Founded in 1888, Katz’s is a New York institution. Nowadays famed for its pastrami, in the middle of the 20th century it was known for Friday night franks and beans, where the whole neighbourhood would turn out and dine. The deli has been family run for over a century, albeit not by the Katz family anymore; in the 80s it was transferred over to long-time family friend Martin Dell. The deli isn’t just known for its food: it’s the location of that scene from When Harry Met Sally, and it’s also known for supporting the US military with special food packages.

lombardispizza
Instagram @lombardispizza

The oldest church in New York: St Paul’s

An Episcopal chapel, St Paul’s was built in 1766 and has seen its fair share of infamy. Known as “the little chapel that stood”, the church survived the collapse of the World Trade Centre that was once erected just behind it and served as a makeshift refuge site for first responders on that fateful day. George Washington also worshipped here on his inauguration day in 1789, a moment memorialised by an 18th century oil painting of the Great Seal of the United States above the pew in which he prayed.

St Pauls New York

The oldest public park in New York: Bowling Green

This entry is a multiple whammy, as Bowling Green is not only the oldest public park in the city but also home to the oldest fence in New York. The space was designated a park in 1733, and the fence was originally installed in 1771 to protect a statue of King George III that the British had placed there. The statue was torn down in 1776, and some pieces are still available to view at the New York Historical Society (which is the oldest museum in the city). The park was also home to the city’s first public well, and George Washington once lived on the edge of the space. The storied past goes beyond European involvement; the green is said to have been a sacred spot where council fires were once held by the Kapsee people.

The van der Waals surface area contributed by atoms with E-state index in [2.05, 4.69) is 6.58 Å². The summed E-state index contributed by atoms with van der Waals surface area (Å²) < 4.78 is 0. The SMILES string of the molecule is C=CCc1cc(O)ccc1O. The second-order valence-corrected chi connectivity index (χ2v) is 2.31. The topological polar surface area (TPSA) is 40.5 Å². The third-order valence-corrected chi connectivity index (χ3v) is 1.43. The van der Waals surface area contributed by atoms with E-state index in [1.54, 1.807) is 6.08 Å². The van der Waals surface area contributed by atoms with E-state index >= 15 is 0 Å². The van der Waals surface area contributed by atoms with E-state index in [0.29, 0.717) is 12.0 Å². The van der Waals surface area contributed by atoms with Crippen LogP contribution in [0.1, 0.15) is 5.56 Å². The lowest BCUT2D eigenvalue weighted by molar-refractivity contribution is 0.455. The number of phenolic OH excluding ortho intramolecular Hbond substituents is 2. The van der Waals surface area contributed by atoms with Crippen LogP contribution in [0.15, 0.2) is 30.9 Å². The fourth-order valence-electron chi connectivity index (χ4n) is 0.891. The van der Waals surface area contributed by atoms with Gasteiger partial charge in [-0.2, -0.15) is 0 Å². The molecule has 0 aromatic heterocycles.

NYC Parks
Instagram @nycparks

The oldest building in New York: Pieter Claesen Wyckoff House

The only above ground entry in modern day Brooklyn, the Wyckoff house is estimated to have been built in 1652, which makes it the oldest surviving structure in New York. Wyckoff was a prominent figure in Kings County, eventually becoming a local judge. The house itself has had additions to it over the years, but large swathes of it are the original designs from the 17th century. It has been a National Historic Landmark since the sixties and is owned by the City of New York.

Wyckoff Museum
Instagram @wyckoffmuseum

The oldest subway tunnel in New York: Atlantic Avenue

The second Brooklyn entry, the Atlantic Avenue tunnel was built  in 1844 and has the sort of history that would make great fodder for an HBO show. Originally made to avoid running over Brooklynites with trains, this tunnel is considered to be the first subway in the world. Built by Irish immigrants who are said to have murdered their first boss and buried his body in the tunnel, it was closed controversially in 1861, amid complaints of interference by state Governor John A. King, who had shares in the competing Long Island Rail road. The tunnel was rediscovered in the 80s and opened for tours but is now closed again. You can, however, visit speakeasy Le Boudoir, which is built on the old tunnel and incorporates some of it into their bathrooms.

Atlantic Ave Tunnel

Looking forward to kicking it old school with a pint in New York’s oldest pub? Then download the Orbzii app today to Dream, Plan and Book your holiday.

Want an even bigger slice of New York’s best eating and drinking establishments? Take a look at our unmissable guides to the city’s best cocktail bars, as well as the ultimate breakfast, lunch and dinner spots.